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I'm working on calling somatic variants from solid tissue tumors. I have one normal and one tumor sample for each patient. I plan to use Mutect2 to call somatic variants after preprocessing the data with the GATK Best Practices pipeline. Mutect2 recommends the use of a Panel of Normals (PON), but I can't figure out what samples should be used to built the PON. The guide says

Additionally, the samples should come from subjects that were young and healthy to minimize the chance of using as normal a sample from someone who has an undiagnosed tumor. Normals are typically derived from blood samples.

My normal samples are from solid tissue, not blood. Can I use the normal samples from each patient to build the panel of normals? Or would this cause problems because I'm using reusing the same normals for both the PON and as the normal sample for somatic variant calling? My first thought is that most somatic variants in individual normal samples should be filtered out by pooling all the normals together to build the PON but I wasn't sure if there are other reasons to avoid using non-blood based normal samples to build the PON

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  • $\begingroup$ It just says normals are typically derived from blood samples. It does not say there is something wrong with not using blood. $\endgroup$ – burger Mar 2 at 4:49
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As suggested by @burger in their comment, you can indeed use solid tissue samples as normals for your PON. You are clearly aware, but I want to spell this out for others, that there are a few caveats that go with the practice of using solid tissue normals rather than blood normals. Mainly, if your normals are "tissue-adjacent", ie sampled from an area of tissue adjacent to the tumor, there is a higher risk of including contaminating tumor cells compared to blood normals. As a result you might have real somatic variants that end up filtered because they are seen in the normal. Though that typically acts more at the level of the direct Tumor-Normal comparison than at the level of the PON, since the PON draws from many normal samples and the chance of seeing the same contaminating somatic mutation in many such samples should be quite low. So ultimately that should be fine.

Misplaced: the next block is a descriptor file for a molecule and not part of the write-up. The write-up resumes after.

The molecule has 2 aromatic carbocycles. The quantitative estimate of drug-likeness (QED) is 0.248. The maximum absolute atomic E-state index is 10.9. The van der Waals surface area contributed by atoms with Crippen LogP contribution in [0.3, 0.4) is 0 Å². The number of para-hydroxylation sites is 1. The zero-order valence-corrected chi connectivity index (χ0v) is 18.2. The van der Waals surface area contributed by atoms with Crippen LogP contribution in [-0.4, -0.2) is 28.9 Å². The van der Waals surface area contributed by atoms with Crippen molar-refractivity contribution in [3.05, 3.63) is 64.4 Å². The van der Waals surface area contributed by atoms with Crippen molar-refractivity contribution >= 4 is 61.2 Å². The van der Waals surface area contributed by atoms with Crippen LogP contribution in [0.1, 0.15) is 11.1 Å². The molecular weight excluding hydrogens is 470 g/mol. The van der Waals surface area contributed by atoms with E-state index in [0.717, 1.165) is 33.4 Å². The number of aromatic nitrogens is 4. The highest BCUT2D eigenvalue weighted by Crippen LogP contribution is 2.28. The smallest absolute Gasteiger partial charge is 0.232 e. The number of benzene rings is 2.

It's a very common practice to use whatever matched normals you have available to build your PON, and there doesn't seem to be any drawback to doing that as long as you have enough samples (at least a few dozen, ideally a few hundred or more). If you don't have enough samples in your own study, then you should seek to use other samples from young and healthy people that have been sequenced using the same technology (same library prep kits/protocols, same chemistry version etc) since the goal of the PON is to weed out recurrent technical artifacts.

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